Alina Tinaeva, a fifth-year student of the specialist’s programme of the Faculty of Chemistry developed a coating for metals based on a zinc-nickel alloy. Such coatings are better than most monometallic coatings as they combine useful properties of two or more metals. Zinc-nickel alloys are also of great interest because they comply with the highest standards of anticorrosion protection of steel.
“The idea is to obtain zinc-nickel alloy coatings from ammonium chloride electrolytes with relatively low concentrations of the solution components which can be used for protection of products from corrosion. What makes zinc-nickel alloys unique is the special mechanism of the formation of the layer and the structure of the coating itself. Another special feature of zinc-nickel alloys is related to the kinetics of their electrodeposition. This process is called “anomalous” codeposition, and during this process the coatings obtained from an electrolyte with equimolar concentrations of nickel and zinc have considerably less zinc content in their composition. Most functional properties of galvanic coatings are determined by the structure, phase and chemical composition of the alloy, and the presence of foreign inclusions. Zinc-nickel alloy coatings with the optimal content of nickel (8–17%) are characterised by corrosion resistance that is 3–10 times higher as compared to zinc coatings. Zinc-nickel coatings consisting of a gamma phase (Ni5Zn21) with 10–15 % nickel have the greatest protective properties. This coating is elastic, has an anodic nature of product protection, and is more corrosion-resistant: corrosion products are formed after 14 days. The protective properties of zinc-nickel coatings are preserved at the temperatures of up to 160 °C,” said Alina Tinaeva.
Zinc-nickel coatings are used more and more often as the replacement of toxic and expensive cadmium and cadmium-titanium coatings. In the USA zinc-nickel coatings are used for electronic equipment and aerospace engineering parts. In Russia these coatings are widely used in pipe and tube production: they are applied on the sleeves of pump compressor pipes to increase the corrosion resistance and mechanical stability of their screwed joints as well as on the tubes used for the production of brake and fuel systems in cars.
Alina’s supervisor Oleg Kozaderov, Head of the Department of Physical Chemistry, said the obtained data are unique.
“The choice of the topic of the scientific research project can be explained by the need to develop new methods for the synthesis of nanomaterials with special properties. The nickel-zinc system studied in the project is of interest as it can be used, on the one hand, for protection of steel and other metal constructions from corrosion damage and, on the other hand, it can act as the basis for obtaining nanoporous nickel which, as most people know from school, can be a catalyst in a number of reactions. The study of the patterns of obtaining nickel-zinc coatings depending on various conditions (composition of the electrolyte solution, its acidity, the presence of complexation additives) is a relevant problem of electrochemical material studies. We managed to achieve a lot while conducting the study: to obtain data on the kinetics of the electrodeposition of the coatings with zinc-nickel alloys, their chemical and phase composition depending on various factors, and the role of glycine, an organic additive which, it appears, improves morphological and anticorrosive properties of the synthesised coatings. Now we are working on the identification of the patterns of deposition of individual components of the deposited alloy, zinc and nickel. It is not an easy task, and the fact that a secondary process of hydrogen evolution can take place in the studied conditions makes it even more difficult. The main result of our work is that we have obtained a set of experimental data which allow synthesising a nickel-zinc coating of a certain composition with the specified properties. We are planning to modify the obtained nickel-zinc coatings using the method of selective dissolution, that is when a more active component, in this case it’s zinc, is etched from the alloy either chemically (for example, by leaching) or electrochemically (using electric current). The obtained material possesses really interesting properties. It is highly catalytically active, in other words, it significantly accelerates a number of practically important reactions primarily involving hydrogen. And it is much cheaper than such traditional catalysts as platinum or palladium. Taking into account the ever-growing interest in hydrogen energetics, the synthesis of this material seems highly relevant. In addition, the method of selective dissolution allows obtaining micro and nanoporous materials with great surface area, which also improves its activity.”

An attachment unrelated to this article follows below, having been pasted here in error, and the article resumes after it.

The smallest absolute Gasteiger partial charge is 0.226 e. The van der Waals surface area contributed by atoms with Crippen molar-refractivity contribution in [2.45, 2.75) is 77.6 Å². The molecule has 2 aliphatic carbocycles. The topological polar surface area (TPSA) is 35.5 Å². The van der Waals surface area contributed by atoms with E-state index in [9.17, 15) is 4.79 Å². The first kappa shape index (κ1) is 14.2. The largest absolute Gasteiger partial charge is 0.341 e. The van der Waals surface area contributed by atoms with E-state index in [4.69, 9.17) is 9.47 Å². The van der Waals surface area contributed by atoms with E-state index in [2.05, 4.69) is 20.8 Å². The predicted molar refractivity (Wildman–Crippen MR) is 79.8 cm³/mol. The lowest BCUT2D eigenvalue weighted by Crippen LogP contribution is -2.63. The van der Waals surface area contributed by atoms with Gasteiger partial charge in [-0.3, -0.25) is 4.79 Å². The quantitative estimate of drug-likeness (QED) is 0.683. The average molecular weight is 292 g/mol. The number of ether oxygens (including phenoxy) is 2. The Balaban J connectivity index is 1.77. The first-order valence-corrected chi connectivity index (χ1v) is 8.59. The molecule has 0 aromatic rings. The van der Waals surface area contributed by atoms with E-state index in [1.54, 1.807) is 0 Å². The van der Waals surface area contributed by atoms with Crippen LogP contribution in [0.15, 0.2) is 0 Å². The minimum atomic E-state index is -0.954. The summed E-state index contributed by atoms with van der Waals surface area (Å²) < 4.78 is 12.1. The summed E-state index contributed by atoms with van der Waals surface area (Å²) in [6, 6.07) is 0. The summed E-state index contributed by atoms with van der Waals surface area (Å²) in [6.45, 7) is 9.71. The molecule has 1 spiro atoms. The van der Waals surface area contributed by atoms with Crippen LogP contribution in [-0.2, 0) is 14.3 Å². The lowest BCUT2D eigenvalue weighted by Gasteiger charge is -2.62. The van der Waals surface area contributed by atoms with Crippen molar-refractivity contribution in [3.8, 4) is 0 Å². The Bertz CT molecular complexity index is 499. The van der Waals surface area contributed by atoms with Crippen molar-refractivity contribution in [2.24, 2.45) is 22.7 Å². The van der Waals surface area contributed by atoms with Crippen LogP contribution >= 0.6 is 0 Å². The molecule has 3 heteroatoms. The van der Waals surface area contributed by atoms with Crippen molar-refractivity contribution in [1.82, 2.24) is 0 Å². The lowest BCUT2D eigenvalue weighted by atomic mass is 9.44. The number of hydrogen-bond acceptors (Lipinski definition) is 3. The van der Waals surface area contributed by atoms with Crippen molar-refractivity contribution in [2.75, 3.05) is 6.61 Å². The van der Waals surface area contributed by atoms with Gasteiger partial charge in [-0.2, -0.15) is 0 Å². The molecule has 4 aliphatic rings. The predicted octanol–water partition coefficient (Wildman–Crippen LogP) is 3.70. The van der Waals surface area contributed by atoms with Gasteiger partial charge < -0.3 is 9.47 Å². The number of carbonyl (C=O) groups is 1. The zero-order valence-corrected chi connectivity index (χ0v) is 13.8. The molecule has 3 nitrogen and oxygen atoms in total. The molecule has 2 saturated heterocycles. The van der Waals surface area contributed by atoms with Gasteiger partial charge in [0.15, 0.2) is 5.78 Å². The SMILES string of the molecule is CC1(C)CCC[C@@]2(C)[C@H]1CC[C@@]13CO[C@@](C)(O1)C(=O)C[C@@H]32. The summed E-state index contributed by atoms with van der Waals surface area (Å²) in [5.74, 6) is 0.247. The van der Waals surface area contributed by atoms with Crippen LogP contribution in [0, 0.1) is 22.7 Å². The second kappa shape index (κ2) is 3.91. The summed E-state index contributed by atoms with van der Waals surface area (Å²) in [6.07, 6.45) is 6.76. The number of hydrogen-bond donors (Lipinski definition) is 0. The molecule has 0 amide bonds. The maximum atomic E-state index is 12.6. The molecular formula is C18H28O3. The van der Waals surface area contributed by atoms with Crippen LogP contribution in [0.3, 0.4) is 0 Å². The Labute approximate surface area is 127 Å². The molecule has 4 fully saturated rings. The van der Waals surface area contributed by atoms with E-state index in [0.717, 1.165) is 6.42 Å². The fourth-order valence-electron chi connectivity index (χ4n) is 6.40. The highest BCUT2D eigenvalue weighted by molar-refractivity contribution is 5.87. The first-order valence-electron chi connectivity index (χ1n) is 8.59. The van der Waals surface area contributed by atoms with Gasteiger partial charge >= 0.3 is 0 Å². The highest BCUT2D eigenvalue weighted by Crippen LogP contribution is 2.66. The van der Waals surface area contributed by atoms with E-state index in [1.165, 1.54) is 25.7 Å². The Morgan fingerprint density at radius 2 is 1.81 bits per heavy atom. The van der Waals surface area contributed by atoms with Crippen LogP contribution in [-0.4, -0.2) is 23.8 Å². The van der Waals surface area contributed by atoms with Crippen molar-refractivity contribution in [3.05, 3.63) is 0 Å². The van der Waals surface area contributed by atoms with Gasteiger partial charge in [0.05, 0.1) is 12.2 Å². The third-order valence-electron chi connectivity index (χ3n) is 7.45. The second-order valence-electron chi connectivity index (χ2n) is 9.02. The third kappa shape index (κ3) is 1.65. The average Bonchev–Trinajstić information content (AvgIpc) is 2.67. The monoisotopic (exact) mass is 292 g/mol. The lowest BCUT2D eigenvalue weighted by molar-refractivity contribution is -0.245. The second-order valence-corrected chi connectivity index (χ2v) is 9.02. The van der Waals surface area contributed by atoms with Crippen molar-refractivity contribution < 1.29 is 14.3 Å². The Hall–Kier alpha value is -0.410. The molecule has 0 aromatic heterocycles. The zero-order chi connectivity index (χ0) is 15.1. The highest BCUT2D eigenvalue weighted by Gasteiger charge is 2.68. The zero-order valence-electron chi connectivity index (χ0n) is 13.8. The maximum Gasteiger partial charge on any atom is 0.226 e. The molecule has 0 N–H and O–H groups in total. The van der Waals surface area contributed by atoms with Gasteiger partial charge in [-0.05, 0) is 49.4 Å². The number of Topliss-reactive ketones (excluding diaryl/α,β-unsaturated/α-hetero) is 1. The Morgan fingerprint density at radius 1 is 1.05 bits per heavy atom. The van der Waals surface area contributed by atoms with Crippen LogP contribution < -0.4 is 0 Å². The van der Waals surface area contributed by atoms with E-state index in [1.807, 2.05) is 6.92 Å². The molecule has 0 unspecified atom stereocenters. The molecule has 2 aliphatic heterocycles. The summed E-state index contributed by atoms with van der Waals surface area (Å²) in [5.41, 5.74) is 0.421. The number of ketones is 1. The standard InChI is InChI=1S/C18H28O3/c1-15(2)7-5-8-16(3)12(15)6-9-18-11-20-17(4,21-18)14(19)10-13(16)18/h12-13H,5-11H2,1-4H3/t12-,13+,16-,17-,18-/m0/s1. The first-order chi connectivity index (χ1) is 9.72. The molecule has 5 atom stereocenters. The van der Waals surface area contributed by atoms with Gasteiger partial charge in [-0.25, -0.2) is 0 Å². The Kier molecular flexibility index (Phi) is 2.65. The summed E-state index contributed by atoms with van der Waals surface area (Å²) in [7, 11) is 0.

As a result of this study, three articles were published, two of which were translated into English and published in the international journals “Protection of Metals and Physical Chemistry of Surfaces” (quartile Q2) and “Condensed Matter and Interphases”. Researchers from the Faculty of Chemistry of VSU continue their detailed studies in the field of corrosion and the kinetics of electrodeposition of zinc-nickel alloy from ammonium chloride electrolytes.